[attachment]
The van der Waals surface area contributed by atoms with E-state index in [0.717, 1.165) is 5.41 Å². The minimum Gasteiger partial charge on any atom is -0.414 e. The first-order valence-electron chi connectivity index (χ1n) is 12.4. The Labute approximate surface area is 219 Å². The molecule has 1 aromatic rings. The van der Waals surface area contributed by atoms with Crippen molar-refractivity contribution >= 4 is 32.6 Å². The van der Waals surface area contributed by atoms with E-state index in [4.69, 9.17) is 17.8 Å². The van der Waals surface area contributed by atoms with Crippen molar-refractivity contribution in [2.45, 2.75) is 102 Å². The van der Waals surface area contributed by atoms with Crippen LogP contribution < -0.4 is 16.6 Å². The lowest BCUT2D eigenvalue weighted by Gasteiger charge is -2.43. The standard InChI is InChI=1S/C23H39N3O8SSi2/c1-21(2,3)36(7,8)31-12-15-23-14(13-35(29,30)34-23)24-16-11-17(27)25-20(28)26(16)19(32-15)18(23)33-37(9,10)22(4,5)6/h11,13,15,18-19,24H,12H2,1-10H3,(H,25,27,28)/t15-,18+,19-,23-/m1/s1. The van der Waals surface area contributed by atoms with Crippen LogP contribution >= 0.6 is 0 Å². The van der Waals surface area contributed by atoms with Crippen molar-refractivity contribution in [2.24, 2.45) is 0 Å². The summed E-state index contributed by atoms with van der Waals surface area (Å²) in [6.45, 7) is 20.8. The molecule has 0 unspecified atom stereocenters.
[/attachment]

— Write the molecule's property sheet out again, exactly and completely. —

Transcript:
The van der Waals surface area contributed by atoms with E-state index in [0.717, 1.165) is 5.41 Å². The minimum Gasteiger partial charge on any atom is -0.414 e. The first-order valence-electron chi connectivity index (χ1n) is 12.4. The Labute approximate surface area is 219 Å². The molecule has 1 aromatic rings. The van der Waals surface area contributed by atoms with Crippen molar-refractivity contribution >= 4 is 32.6 Å². The van der Waals surface area contributed by atoms with E-state index in [4.69, 9.17) is 17.8 Å². The van der Waals surface area contributed by atoms with Crippen molar-refractivity contribution in [2.45, 2.75) is 102 Å². The van der Waals surface area contributed by atoms with Crippen LogP contribution < -0.4 is 16.6 Å². The lowest BCUT2D eigenvalue weighted by Gasteiger charge is -2.43. The standard InChI is InChI=1S/C23H39N3O8SSi2/c1-21(2,3)36(7,8)31-12-15-23-14(13-35(29,30)34-23)24-16-11-17(27)25-20(28)26(16)19(32-15)18(23)33-37(9,10)22(4,5)6/h11,13,15,18-19,24H,12H2,1-10H3,(H,25,27,28)/t15-,18+,19-,23-/m1/s1. The van der Waals surface area contributed by atoms with Crippen LogP contribution >= 0.6 is 0 Å². The van der Waals surface area contributed by atoms with Crippen molar-refractivity contribution in [2.24, 2.45) is 0 Å². The summed E-state index contributed by atoms with van der Waals surface area (Å²) in [6.45, 7) is 20.8. The molecule has 0 unspecified atom stereocenters.